Pay what you will in our digital Shop. We have removed prices from all our non-personalized digital products. – Love, Kitty
Prefer FREE access to ALL digital products? Want to support the disclosure library? Become a Supporting Member Today.

Wild Senna (Senna marilandica)

Cassia marylandica. L. C. medsgeri.
Common Name Latin Name Plant Family
Wild Senna
Senna marilandica

None known

  • Medicinal Use

    The leaves and seedpods are cathartic, diuretic and vermifuge[1, 11, 21, 46]. The leaves are harvested before and during flowering, the pods are harvested when fully ripe in the autumn. Both are dried for later use[238].

    The leaves are a safe and effective cathartic[207, 213]. They are best used with Foeniculum vulgare seeds in order to counteract a tendency to cause gripe[207, 213]. The seedpods can also be used and are milder but slower in their action[222].

    The seeds have been soaked in water until they are mucilaginous and then swallowed as a treatment for sore throats[213, 257].

    The root is cardiac and febrifuge[257]. An infusion has been used in the treatment of fevers and heart problems[257]. A poultice of the root has been used in treating sores[257].

  • Edible Use

    None known

  • Cautionary Notes

    None known

Cultivation & Habitat

Seed – scarify and then pre-soak the seed for 2 – 3 hours in warm water before sowing it from early spring to early summer in a warm greenhouse[138]. The seed usually germinates in 1 – 12 weeks at 23¡c[138]. Prick out the seedlings into individual pots once they are large enough to handle and grow them on in the greenhouse. Do not plant them out until the following spring[138]. Division as growth commences in spring[11]. Cuttings of moderately ripe wood, July in a frame[1].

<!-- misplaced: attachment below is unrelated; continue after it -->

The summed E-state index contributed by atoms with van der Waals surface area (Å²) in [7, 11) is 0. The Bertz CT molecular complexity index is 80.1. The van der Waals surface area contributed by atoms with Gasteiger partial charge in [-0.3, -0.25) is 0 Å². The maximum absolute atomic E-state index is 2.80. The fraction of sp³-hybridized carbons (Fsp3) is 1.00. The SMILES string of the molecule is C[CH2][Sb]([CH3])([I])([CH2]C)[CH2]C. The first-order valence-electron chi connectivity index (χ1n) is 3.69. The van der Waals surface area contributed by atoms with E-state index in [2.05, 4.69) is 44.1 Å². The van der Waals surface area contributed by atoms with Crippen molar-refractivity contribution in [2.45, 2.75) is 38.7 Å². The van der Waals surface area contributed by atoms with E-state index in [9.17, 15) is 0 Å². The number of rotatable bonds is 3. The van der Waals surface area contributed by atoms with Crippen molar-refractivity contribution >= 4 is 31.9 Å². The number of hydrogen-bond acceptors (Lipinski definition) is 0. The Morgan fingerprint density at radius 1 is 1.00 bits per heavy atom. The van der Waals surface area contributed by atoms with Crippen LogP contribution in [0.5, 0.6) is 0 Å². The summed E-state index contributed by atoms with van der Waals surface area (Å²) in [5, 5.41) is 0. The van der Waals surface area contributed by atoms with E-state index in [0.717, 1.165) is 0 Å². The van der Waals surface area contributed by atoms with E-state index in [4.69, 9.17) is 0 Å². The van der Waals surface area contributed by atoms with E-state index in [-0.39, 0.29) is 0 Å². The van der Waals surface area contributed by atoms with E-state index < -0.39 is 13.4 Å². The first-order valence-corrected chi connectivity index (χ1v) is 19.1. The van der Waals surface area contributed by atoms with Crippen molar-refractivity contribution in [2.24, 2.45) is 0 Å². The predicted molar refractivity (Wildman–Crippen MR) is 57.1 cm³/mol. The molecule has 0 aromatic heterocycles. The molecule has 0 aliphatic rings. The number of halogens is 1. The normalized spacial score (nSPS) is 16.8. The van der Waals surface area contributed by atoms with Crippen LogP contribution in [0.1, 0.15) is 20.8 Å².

Succeeds in most well-drained soils but prefers an open sandy loam in a sunny sheltered position[1, 11, 200]. Established plants are drought tolerant[200]. Succeeds in light shade, but the plant is much less vigorous when grown in dry shade[200]. Although fairly cold-tolerant, plants can be killed in very severe weather, so it is best to mulch the roots of mature plants in bad winters[11]. Younger plants should be mulched each winter until they are well established[200]. Slugs are very attracted to this plant[K]. This species has a symbiotic relationship with certain soil bacteria, these bacteria form nodules on the roots and fix atmospheric nitrogen. Some of this nitrogen is utilized by the growing plant but some can also be used by other plants growing nearby[200].
South-eastern N. America – Pennsylvania to Florida, Kansas and Iowa.

Become ungovernable, break the chains of the matrix; grow and forage your own food and medicine.

*None of the information on this website qualifies as professional medical advice. Take only what resonates with your heart and use your own personal responsibility for what’s best for you. For more information [brackets] [000], see bibliography.